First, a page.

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Brain targeted drug delivery system


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Brain targeted drug delivery system

  1. 1. Presented By, Varsha V. Awasarkar M Pharm 2nd Semister, (Pharmaceutics) Under the guidance of, Dr. K. H. Ramteke (Department of Pharmaceutics) 1 AWASARKAR VARSHA V.
  2. 2. o Aim o Introduction o Blood brain barrier • Structure of BBB • Types of ependymal cells • Functions of BBB • Diseases related to BBB • Clinical significance of BBB o Blood –CSF barrier o Approaches to bypass BBB o Non invasive approaches o Marketed formulations o References 2 AWASARKAR VARSHA V.
  3. 3. AIM -To emphasize on drug delivery to brain by using various approaches. -To study the Blood – Brain barrier. -To study different approaches to bypass the BBB and to deliver therapeutics into the brain. 3AWASARKAR VARSHA V.
  4. 4. INTRODUCTION • Drug delivery to the brain is the process of passing therapeutically active molecules across the Blood Brain Barrier for the purpose of treating brain maladies. This is a complex process that must take into account the complex anatomy of the brain as well as the restrictions imposed by the special junctions of the Blood Brain Barrier.[3] • In response to the insufficiency in conventional delivery mechanisms, aggressive research efforts have recently focused on the development of new strategies to more effectively deliver drug molecules to the CNS. • Various routes of administration as well as conjugations of drugs, e.g. with liposomes and nanoparticles are considered. 4AWASARKAR VARSHA V.
  5. 5. Cont…. • Some routes of direct administration to the brain are non-invasive such as transnasal route whereas others involve entry into the CNS by devices and needles such as in case of intrathecal and intracerebroventricular is considered along with sustained and controlled release delivery. • Among the three main approaches to drug delivery to the CNS - systemic administration, injection into CSF pathways, and direct injection into the brain, the greatest developments is anticipated to occur in the area of targeted delivery by systemic administration. • Overcoming the difficulty of delivering therapeutic agents to specific regions of the brain presents a major challenge to treatment of most brain disorders. The brain (central nervous system) is protected by barriers which control the entry of compounds into the brain, thereby regulating brain homeostasis. Brain is tightly segregated from the circulating blood by a unique membranous barrier - the Blood Brain Barrier (BBB).[1] 5AWASARKAR VARSHA V.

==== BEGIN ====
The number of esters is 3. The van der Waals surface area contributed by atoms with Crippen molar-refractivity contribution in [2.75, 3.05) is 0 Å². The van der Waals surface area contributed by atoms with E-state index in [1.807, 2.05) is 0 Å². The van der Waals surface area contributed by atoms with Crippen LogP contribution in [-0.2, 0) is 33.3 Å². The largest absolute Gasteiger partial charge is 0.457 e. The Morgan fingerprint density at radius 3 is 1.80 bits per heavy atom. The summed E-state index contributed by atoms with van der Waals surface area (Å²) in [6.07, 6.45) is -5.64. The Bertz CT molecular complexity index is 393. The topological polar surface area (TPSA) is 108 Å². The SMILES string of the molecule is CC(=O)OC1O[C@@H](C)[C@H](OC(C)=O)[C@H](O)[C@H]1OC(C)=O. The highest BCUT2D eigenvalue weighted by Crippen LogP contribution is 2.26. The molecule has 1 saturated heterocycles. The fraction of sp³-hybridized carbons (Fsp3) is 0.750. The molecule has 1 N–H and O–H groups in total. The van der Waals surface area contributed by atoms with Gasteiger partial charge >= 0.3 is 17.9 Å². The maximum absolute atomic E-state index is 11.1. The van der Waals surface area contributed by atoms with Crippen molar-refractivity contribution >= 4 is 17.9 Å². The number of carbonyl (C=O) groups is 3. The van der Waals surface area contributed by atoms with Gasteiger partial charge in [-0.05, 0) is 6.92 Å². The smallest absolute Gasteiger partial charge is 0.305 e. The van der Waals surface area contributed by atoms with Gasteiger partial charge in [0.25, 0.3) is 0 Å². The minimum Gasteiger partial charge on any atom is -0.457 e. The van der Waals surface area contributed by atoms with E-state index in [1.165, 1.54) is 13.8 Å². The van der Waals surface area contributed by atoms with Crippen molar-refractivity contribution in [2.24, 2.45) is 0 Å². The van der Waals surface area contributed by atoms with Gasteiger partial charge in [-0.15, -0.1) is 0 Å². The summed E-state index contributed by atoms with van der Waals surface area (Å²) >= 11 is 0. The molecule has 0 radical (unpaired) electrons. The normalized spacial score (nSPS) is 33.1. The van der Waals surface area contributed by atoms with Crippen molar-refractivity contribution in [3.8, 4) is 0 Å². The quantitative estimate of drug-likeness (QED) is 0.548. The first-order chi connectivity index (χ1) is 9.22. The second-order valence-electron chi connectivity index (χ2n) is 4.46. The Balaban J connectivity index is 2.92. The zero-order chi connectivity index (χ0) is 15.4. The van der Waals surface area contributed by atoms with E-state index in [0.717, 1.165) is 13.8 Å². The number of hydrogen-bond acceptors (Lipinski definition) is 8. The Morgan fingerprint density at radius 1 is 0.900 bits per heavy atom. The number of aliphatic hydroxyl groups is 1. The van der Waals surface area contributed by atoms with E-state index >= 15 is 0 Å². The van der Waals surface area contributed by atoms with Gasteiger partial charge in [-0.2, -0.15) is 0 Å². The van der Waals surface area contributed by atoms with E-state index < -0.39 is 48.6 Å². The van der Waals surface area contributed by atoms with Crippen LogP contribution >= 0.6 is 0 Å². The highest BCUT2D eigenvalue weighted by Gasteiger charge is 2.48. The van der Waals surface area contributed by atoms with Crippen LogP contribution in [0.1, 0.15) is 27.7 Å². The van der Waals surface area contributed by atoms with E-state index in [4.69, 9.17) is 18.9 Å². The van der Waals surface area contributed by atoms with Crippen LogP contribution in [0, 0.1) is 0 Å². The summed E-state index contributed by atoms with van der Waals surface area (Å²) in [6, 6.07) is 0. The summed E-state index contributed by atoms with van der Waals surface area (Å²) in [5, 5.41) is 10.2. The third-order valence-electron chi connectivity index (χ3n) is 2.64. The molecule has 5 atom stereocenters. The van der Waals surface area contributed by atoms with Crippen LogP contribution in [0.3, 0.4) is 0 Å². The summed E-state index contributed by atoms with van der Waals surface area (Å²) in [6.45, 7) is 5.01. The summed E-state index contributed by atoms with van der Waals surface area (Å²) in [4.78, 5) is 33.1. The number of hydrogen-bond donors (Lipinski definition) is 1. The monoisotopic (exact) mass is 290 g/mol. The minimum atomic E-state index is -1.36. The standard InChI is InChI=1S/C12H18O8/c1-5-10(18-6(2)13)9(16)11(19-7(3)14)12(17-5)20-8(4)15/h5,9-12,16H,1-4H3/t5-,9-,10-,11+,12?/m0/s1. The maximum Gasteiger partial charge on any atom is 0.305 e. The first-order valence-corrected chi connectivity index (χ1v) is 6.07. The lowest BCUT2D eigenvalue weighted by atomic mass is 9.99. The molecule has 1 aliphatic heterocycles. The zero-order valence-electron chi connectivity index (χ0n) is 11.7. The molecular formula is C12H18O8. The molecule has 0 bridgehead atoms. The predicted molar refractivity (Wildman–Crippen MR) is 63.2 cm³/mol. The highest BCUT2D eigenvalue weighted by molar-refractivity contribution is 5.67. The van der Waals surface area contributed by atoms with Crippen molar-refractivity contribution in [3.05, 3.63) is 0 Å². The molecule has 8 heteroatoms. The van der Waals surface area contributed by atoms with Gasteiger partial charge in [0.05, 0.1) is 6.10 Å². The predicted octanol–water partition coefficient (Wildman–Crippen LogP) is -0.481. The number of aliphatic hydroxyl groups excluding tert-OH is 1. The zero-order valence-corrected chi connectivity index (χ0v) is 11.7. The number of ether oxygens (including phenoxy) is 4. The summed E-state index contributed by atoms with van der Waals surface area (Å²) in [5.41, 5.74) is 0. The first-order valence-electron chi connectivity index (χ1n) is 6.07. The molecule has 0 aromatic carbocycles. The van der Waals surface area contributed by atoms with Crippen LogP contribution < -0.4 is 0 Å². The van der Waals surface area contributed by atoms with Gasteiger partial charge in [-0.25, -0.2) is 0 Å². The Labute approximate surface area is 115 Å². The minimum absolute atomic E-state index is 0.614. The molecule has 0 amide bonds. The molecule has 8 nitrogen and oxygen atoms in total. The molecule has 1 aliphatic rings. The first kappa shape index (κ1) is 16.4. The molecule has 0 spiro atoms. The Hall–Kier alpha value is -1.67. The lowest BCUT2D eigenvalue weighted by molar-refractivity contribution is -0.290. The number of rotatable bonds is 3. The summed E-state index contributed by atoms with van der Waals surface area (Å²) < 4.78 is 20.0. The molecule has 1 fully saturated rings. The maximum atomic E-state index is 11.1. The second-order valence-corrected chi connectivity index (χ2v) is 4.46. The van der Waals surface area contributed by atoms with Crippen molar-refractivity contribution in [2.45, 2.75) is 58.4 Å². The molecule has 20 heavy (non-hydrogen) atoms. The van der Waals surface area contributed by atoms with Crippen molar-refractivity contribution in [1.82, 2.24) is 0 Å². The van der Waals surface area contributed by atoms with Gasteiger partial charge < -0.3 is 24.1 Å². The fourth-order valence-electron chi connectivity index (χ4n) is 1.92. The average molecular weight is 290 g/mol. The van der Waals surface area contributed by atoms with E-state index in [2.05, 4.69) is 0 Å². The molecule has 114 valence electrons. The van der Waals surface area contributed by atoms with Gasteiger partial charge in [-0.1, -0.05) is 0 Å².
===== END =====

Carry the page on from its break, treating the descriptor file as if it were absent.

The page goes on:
6. 6. BLOOD-BRAIN BARRIER • The blood–brain barrier (BBB) is a highly selective permeability barrier that separates the circulating blood from the brain extracellular fluid (BECF) in the central nervous system (CNS). • BBB is a unique membranous barrier that tightly segregates the brain from the circulating blood . • The blood-brain barrier acts very effectively to protect the brain from many common bacterial infections. • The blood-brain barrier is composed of high density cells restricting passage of substances from the bloodstream much more than endothelial cells in capillaries elsewhere in the body. 6AWASARKAR VARSHA V.
  7. 7. Structure of BBB • Capillaries of brain are lined with a layer of special endothelial cells that lack fenestrations and are sealed with tight junctions • These tight junctions called zona occludens . • The tight junctions produced by the interaction of several transmembrane proteins such as occludin and claudin that project into and seal the paracellular pathway. • The interaction of these junctional proteins is complex and effectively blocks an aqueous route of free diffusion for polar solutes from blood along these potential paracellular pathways and thus denies these solutes free access to brain interstitial (extracellular) fluid . 7 AWASARKAR VARSHA V.